California City Sees Flood of Homeowners Trying to Sell Houses

San Jose, California, saw new listings rise nearly 50 percent in June compared to a year ago, a signal that property owners in the city are increasingly looking to sell their homes in one of the more expensive housing markets in the country.

Along with a high number of listings, the city saw pending sales—a forward-looking indicator of home purchases—jump 18 percent last month from a year ago, according to data from Redfin.

Other cities that experienced a jump in listings included Seattle at nearly 29 percent, Miami at 25 percent, and Boston at 24 percent, while Montgomery County in Pennsylvania saw a 22 percent increase.

The fountains outside the Fairmont Hotel in downtown San Jose, California, are pictured on August 29, 2007. The city has an expensive and active housing market.

Justin Sullivan/Getty Images

The increase in options of homes to buy in San Jose has been accompanied by soaring prices. The median sale price of a home jumped nearly 15 percent in the year through May, to $1.5 million, according to Redfin. Despite the high costs, May saw 660 properties sold, a 19 percent rise from the same time last year.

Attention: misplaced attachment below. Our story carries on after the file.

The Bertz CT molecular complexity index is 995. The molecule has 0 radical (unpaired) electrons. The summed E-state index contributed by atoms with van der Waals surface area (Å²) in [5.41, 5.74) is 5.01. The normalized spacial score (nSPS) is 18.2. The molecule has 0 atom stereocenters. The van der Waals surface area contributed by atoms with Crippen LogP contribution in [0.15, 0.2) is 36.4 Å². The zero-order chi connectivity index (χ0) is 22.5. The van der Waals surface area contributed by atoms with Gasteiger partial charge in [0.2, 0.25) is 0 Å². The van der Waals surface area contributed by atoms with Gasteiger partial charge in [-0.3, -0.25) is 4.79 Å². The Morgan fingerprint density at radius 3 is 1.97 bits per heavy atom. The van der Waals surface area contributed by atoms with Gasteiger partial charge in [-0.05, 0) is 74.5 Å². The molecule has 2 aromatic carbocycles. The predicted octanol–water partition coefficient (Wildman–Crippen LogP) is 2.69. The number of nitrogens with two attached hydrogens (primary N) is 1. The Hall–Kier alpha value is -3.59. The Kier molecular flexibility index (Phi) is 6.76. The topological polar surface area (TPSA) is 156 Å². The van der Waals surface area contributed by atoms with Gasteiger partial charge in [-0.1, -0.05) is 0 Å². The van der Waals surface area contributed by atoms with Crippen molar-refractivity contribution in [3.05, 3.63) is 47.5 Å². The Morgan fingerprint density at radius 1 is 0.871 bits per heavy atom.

“Most homes get multiple offers, often with waived contingencies,” Redfin’s analysis points out. “The average homes sell for about 8 [percent] above list price and go pending in around 9 days.”

Nearly 80 percent of homes sell above the listing price, according to the Redfin study.

The housing market in San Jose appears to bucking national trends, where high mortgage rates and expensive prices are keeping buyers away from purchasing a home.

Mortgage rates were up over the last week to 7.13 percent on 30-year fixed rate loan. The cost of high home loans has depressed activity in the market at a time in the summer when the housing sector is generally at its peak. Mortgage applications were down 3 percent for the week ending June 28, and were 12 lower than at the same time a year ago, according to data from lenders.

Demand has also waned. Redfin’s Homebuyer Demand Index, which tracks requests for tours and other homebuying services from the company’s agents, plunged 17 compared to the same time a year ago, though was unchanged from the prior week.

But in San Jose, a quick glance at recent sales in the city reveals that a 4-bedroom, 2 1/2-bathroom home of about 2,000 square feet sold for $2.5 million from an offer of $1.5 million. Another property with 3 bedrooms and 2 1/2 bathrooms sold for $1.25 million, 26 percent above the list price.